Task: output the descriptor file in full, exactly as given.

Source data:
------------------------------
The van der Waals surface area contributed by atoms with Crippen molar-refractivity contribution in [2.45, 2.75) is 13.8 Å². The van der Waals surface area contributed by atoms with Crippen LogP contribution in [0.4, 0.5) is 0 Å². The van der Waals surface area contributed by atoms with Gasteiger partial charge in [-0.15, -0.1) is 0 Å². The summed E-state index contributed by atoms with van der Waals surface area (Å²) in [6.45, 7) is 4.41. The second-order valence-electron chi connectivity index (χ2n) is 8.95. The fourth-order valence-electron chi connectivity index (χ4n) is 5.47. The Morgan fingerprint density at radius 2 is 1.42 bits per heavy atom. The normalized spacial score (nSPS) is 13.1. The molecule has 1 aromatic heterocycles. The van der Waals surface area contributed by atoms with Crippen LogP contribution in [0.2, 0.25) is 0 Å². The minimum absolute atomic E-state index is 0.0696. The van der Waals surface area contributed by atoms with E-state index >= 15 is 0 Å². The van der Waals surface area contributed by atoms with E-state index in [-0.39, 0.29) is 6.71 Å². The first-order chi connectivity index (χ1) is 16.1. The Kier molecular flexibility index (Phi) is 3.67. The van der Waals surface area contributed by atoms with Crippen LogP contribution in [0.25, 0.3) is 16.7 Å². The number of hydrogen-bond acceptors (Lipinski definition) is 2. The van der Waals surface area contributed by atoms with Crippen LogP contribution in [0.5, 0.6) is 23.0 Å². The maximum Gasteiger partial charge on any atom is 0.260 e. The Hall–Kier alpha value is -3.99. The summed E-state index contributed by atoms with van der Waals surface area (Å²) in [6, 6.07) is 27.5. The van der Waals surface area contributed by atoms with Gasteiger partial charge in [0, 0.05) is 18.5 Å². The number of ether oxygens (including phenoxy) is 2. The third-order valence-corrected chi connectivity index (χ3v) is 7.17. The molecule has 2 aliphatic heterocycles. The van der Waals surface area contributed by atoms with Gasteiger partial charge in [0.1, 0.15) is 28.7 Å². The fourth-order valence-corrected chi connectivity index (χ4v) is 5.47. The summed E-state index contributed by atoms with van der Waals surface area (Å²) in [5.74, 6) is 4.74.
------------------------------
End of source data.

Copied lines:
The van der Waals surface area contributed by atoms with Crippen molar-refractivity contribution in [2.45, 2.75) is 13.8 Å². The van der Waals surface area contributed by atoms with Crippen LogP contribution in [0.4, 0.5) is 0 Å². The van der Waals surface area contributed by atoms with Gasteiger partial charge in [-0.15, -0.1) is 0 Å². The summed E-state index contributed by atoms with van der Waals surface area (Å²) in [6.45, 7) is 4.41. The second-order valence-electron chi connectivity index (χ2n) is 8.95. The fourth-order valence-electron chi connectivity index (χ4n) is 5.47. The Morgan fingerprint density at radius 2 is 1.42 bits per heavy atom. The normalized spacial score (nSPS) is 13.1. The molecule has 1 aromatic heterocycles. The van der Waals surface area contributed by atoms with Crippen LogP contribution in [0.2, 0.25) is 0 Å². The minimum absolute atomic E-state index is 0.0696. The van der Waals surface area contributed by atoms with E-state index >= 15 is 0 Å². The van der Waals surface area contributed by atoms with E-state index in [-0.39, 0.29) is 6.71 Å². The first-order chi connectivity index (χ1) is 16.1. The Kier molecular flexibility index (Phi) is 3.67. The van der Waals surface area contributed by atoms with Crippen LogP contribution in [0.25, 0.3) is 16.7 Å². The number of hydrogen-bond acceptors (Lipinski definition) is 2. The van der Waals surface area contributed by atoms with Crippen LogP contribution in [0.5, 0.6) is 23.0 Å². The maximum Gasteiger partial charge on any atom is 0.260 e. The Hall–Kier alpha value is -3.99. The summed E-state index contributed by atoms with van der Waals surface area (Å²) in [6, 6.07) is 27.5. The van der Waals surface area contributed by atoms with Gasteiger partial charge in [0, 0.05) is 18.5 Å². The number of ether oxygens (including phenoxy) is 2. The third-order valence-corrected chi connectivity index (χ3v) is 7.17. The molecule has 2 aliphatic heterocycles. The van der Waals surface area contributed by atoms with Gasteiger partial charge in [0.1, 0.15) is 28.7 Å². The fourth-order valence-corrected chi connectivity index (χ4v) is 5.47. The summed E-state index contributed by atoms with van der Waals surface area (Å²) in [5.74, 6) is 4.74.